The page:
As I have said before, I don’t disagree that there are rich foreign investors buying Vancouver real estate and that it has had some direct and indirect effects in buoying prices, but I’m highly skeptical that it will save a Vancouver housing market that is currently considered among the most unaffordable in the world.
Today we see that the Globe ran an interesting article exploring this very topic:
(Hat tip to Ray for emailing me this story….thanks)
The article is an overall interesting read and should stand as a case study on how to write an investigative journalism piece relying almost exclusively on anecdotes from sources of questionable reliability. It’s impressive, really.
Despite the author being a frequent contributor to Vancouver Magazine (suggesting he is likely a resident of Van Town and perhaps has a slight bias) to his credit he at least tries to present a balanced argument. As with virtually all mainstream media articles though, I question why the primary data sources are realtors. Is there no one with an arguably more balanced perspective?
Let’s see what the article actually had to say. I really liked this quote:
“When wealthy Chinese immigrants buy property in Vancouver—and they utterly dominate the top end of the market—they’re actually buying a form of insurance. What the federal and provincial governments get out of these newly minted Canadians turns out to be a modern form of the infamous head tax that was imposed on Chinese migrants in the 19th century. And what Vancouver gets is an economy that boasts a lot of froth, and not much substance. From all three angles, it feels like a relationship that is built not so much on Commitment as on enjoying the good times while they last.“
I think the last sentence astutely summarizes the broader problem. If this ‘rich Asian’ dynamic is in fact true, it implies that there are structural issues in economic growth for the city of Vancouver. Further to that point, it implies a tremendous amount of vulnerability to policy changes by either government (like the significant recent changes to investor immigrant laws), as well as economic instability in China.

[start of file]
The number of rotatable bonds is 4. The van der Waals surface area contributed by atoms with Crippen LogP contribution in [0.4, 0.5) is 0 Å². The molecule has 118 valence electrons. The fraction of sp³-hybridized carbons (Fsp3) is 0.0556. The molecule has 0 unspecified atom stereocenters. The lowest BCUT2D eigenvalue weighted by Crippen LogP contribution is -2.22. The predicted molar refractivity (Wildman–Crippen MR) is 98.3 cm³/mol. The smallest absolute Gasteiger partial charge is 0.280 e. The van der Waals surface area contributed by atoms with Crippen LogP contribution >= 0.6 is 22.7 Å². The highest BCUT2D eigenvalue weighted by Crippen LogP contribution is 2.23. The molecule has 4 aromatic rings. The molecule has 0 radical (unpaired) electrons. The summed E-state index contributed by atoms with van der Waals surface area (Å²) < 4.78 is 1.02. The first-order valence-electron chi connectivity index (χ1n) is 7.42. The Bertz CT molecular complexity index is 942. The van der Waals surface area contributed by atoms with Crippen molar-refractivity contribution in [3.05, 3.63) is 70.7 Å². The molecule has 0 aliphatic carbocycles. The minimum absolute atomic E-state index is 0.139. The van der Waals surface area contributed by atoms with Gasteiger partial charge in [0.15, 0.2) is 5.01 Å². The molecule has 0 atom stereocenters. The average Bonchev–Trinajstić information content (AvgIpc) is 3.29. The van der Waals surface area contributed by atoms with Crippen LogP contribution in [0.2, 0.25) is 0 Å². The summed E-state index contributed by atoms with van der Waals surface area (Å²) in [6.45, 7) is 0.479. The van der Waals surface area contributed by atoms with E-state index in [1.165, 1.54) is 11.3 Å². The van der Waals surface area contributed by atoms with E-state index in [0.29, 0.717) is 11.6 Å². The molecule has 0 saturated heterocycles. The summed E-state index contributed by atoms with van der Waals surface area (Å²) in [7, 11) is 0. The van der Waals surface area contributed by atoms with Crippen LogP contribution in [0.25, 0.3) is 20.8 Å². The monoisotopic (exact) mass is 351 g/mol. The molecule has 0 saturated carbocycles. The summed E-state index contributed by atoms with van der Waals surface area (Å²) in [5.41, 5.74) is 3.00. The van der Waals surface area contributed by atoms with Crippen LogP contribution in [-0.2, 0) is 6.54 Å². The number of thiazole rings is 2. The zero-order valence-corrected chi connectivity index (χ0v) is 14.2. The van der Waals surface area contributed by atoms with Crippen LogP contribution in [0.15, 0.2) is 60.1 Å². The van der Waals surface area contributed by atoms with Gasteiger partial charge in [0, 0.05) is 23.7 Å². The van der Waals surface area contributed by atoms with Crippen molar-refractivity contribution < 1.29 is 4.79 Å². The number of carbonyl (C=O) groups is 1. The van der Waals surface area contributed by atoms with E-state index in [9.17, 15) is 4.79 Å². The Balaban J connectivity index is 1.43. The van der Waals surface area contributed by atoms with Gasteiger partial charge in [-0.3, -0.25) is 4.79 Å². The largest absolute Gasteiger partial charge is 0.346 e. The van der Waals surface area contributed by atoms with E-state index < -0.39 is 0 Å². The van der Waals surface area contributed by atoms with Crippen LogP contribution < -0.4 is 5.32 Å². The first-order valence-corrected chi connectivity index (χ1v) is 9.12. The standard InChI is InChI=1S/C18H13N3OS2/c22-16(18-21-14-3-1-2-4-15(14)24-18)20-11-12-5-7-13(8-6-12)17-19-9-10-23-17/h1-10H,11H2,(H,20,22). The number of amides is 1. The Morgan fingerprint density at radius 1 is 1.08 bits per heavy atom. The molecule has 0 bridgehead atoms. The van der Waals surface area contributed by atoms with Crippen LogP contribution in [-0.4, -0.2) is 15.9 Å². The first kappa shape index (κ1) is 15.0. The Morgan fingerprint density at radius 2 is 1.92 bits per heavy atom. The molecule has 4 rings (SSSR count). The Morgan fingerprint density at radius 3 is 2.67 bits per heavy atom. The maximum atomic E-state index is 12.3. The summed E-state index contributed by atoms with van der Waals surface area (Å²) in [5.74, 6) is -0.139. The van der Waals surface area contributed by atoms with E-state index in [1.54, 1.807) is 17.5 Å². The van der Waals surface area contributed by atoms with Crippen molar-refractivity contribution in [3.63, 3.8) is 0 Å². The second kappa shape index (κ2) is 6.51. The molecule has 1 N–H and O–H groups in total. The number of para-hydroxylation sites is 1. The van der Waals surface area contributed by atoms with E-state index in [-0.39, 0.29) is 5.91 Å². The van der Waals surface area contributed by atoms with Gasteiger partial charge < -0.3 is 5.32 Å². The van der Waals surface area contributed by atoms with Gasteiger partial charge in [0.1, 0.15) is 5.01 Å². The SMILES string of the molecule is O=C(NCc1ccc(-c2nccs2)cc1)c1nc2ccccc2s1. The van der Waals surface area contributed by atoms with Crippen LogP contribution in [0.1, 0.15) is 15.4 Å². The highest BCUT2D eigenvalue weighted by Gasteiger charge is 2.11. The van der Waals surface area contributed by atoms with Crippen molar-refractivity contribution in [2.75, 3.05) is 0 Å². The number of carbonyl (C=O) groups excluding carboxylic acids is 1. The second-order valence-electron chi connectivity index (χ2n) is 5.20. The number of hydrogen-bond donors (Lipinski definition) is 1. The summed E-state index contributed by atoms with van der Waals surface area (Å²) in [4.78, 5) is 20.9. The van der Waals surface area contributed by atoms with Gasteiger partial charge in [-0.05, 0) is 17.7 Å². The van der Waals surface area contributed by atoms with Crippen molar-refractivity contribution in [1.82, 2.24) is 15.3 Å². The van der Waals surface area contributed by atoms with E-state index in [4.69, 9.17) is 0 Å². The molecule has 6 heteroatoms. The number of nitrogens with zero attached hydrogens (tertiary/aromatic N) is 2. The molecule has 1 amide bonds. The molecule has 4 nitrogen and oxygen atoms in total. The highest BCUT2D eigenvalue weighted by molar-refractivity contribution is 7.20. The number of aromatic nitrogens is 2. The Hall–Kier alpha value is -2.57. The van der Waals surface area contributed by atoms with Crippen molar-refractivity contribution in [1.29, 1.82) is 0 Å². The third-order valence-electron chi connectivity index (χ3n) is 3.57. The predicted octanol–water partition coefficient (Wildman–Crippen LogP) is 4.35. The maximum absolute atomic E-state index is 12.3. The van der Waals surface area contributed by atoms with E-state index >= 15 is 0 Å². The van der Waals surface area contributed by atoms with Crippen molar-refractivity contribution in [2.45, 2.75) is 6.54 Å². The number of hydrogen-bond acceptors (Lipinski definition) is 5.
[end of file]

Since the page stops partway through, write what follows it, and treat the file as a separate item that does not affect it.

The notion that these rich Chinese investors ‘utterly dominate’ the high end market is bandied about often, though only as a passing anecdote. Though it certainly is possible that this is happening, I have yet to see convincing stats proving that this is in fact the case.
“The buyer will likely be from China as well: Lui estimates that up to 80% of recent sales in this price range have been going to buyers from mainland China.”
She estimates. Hmmmm. This is what journalistic integrity amounts to today?
Let me advance this thought: Could it be that Manyee Lui’s experience is vastly different that most other realtors? Manyee Lui is fluent in English, Cantonese, and Mandarin and clearly targets this buyer group as explained on her website. It’s not a stretch to assume that she also receives a highly disproportionate number of Chinese buyers. Come on….Who is a Chinese investor going to use as a realtor: someone who speaks their language and understands their culture, or other realtors like this dude?
So is it possible that this is her experience with rich Chinese investors in the high-end market? Of course. Is it a stretch to assume that this is the case for all home sales in this market segment? Big time!